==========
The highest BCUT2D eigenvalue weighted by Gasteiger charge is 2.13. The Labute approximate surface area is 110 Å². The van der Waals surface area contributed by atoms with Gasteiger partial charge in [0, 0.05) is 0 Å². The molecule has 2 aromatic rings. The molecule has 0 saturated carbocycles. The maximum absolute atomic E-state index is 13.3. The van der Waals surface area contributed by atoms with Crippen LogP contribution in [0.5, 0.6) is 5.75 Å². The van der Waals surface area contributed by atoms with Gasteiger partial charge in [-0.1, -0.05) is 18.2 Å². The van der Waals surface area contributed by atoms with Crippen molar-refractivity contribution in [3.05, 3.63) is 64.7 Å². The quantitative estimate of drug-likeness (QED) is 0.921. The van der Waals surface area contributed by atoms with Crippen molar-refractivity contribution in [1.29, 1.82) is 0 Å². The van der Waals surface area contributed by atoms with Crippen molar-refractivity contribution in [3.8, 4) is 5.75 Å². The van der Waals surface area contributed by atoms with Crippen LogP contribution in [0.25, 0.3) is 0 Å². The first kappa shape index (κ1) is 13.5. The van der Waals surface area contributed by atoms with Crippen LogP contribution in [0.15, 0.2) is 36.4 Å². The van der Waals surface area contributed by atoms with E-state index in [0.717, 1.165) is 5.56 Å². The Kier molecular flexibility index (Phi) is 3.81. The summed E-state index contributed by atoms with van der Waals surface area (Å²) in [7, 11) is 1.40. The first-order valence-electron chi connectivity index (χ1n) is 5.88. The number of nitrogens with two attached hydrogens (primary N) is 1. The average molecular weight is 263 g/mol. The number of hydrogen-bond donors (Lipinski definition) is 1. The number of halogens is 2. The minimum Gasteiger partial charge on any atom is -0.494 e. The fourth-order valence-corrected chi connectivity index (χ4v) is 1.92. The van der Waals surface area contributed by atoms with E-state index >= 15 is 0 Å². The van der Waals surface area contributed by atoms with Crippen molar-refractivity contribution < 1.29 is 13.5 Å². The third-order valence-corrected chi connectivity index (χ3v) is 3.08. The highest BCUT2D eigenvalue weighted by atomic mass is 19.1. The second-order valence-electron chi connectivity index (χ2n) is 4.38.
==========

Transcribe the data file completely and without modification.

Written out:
The highest BCUT2D eigenvalue weighted by Gasteiger charge is 2.13. The Labute approximate surface area is 110 Å². The van der Waals surface area contributed by atoms with Gasteiger partial charge in [0, 0.05) is 0 Å². The molecule has 2 aromatic rings. The molecule has 0 saturated carbocycles. The maximum absolute atomic E-state index is 13.3. The van der Waals surface area contributed by atoms with Crippen LogP contribution in [0.5, 0.6) is 5.75 Å². The van der Waals surface area contributed by atoms with Gasteiger partial charge in [-0.1, -0.05) is 18.2 Å². The van der Waals surface area contributed by atoms with Crippen molar-refractivity contribution in [3.05, 3.63) is 64.7 Å². The quantitative estimate of drug-likeness (QED) is 0.921. The van der Waals surface area contributed by atoms with Crippen molar-refractivity contribution in [1.29, 1.82) is 0 Å². The van der Waals surface area contributed by atoms with Crippen molar-refractivity contribution in [3.8, 4) is 5.75 Å². The van der Waals surface area contributed by atoms with Crippen LogP contribution in [0.25, 0.3) is 0 Å². The first kappa shape index (κ1) is 13.5. The van der Waals surface area contributed by atoms with Crippen LogP contribution in [0.15, 0.2) is 36.4 Å². The van der Waals surface area contributed by atoms with E-state index in [0.717, 1.165) is 5.56 Å². The Kier molecular flexibility index (Phi) is 3.81. The summed E-state index contributed by atoms with van der Waals surface area (Å²) in [7, 11) is 1.40. The first-order valence-electron chi connectivity index (χ1n) is 5.88. The number of nitrogens with two attached hydrogens (primary N) is 1. The average molecular weight is 263 g/mol. The number of hydrogen-bond donors (Lipinski definition) is 1. The number of halogens is 2. The minimum Gasteiger partial charge on any atom is -0.494 e. The fourth-order valence-corrected chi connectivity index (χ4v) is 1.92. The van der Waals surface area contributed by atoms with E-state index >= 15 is 0 Å². The van der Waals surface area contributed by atoms with Crippen molar-refractivity contribution < 1.29 is 13.5 Å². The third-order valence-corrected chi connectivity index (χ3v) is 3.08. The highest BCUT2D eigenvalue weighted by atomic mass is 19.1. The second-order valence-electron chi connectivity index (χ2n) is 4.38.